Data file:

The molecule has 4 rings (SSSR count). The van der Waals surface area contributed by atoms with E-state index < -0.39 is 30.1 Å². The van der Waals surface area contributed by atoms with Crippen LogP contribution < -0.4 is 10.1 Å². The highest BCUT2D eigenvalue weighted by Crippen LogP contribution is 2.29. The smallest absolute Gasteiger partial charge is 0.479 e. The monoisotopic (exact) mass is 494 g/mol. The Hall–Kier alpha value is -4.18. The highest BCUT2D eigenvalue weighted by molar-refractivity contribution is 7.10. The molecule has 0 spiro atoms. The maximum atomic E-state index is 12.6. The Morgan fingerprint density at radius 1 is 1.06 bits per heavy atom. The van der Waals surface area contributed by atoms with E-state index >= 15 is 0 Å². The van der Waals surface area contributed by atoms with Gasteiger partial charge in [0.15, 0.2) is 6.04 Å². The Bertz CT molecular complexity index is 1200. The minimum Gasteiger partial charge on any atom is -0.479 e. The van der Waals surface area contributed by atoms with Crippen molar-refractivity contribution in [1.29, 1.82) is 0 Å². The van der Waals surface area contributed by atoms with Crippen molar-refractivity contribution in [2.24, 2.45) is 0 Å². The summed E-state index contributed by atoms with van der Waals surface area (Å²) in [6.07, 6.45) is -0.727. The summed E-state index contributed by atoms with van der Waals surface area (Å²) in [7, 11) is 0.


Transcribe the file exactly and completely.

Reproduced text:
The molecule has 4 rings (SSSR count). The van der Waals surface area contributed by atoms with E-state index < -0.39 is 30.1 Å². The van der Waals surface area contributed by atoms with Crippen LogP contribution < -0.4 is 10.1 Å². The highest BCUT2D eigenvalue weighted by Crippen LogP contribution is 2.29. The smallest absolute Gasteiger partial charge is 0.479 e. The monoisotopic (exact) mass is 494 g/mol. The Hall–Kier alpha value is -4.18. The highest BCUT2D eigenvalue weighted by molar-refractivity contribution is 7.10. The molecule has 0 spiro atoms. The maximum atomic E-state index is 12.6. The Morgan fingerprint density at radius 1 is 1.06 bits per heavy atom. The van der Waals surface area contributed by atoms with E-state index >= 15 is 0 Å². The van der Waals surface area contributed by atoms with Gasteiger partial charge in [0.15, 0.2) is 6.04 Å². The Bertz CT molecular complexity index is 1200. The minimum Gasteiger partial charge on any atom is -0.479 e. The van der Waals surface area contributed by atoms with Crippen molar-refractivity contribution in [1.29, 1.82) is 0 Å². The van der Waals surface area contributed by atoms with Crippen molar-refractivity contribution in [2.24, 2.45) is 0 Å². The summed E-state index contributed by atoms with van der Waals surface area (Å²) in [6.07, 6.45) is -0.727. The summed E-state index contributed by atoms with van der Waals surface area (Å²) in [7, 11) is 0.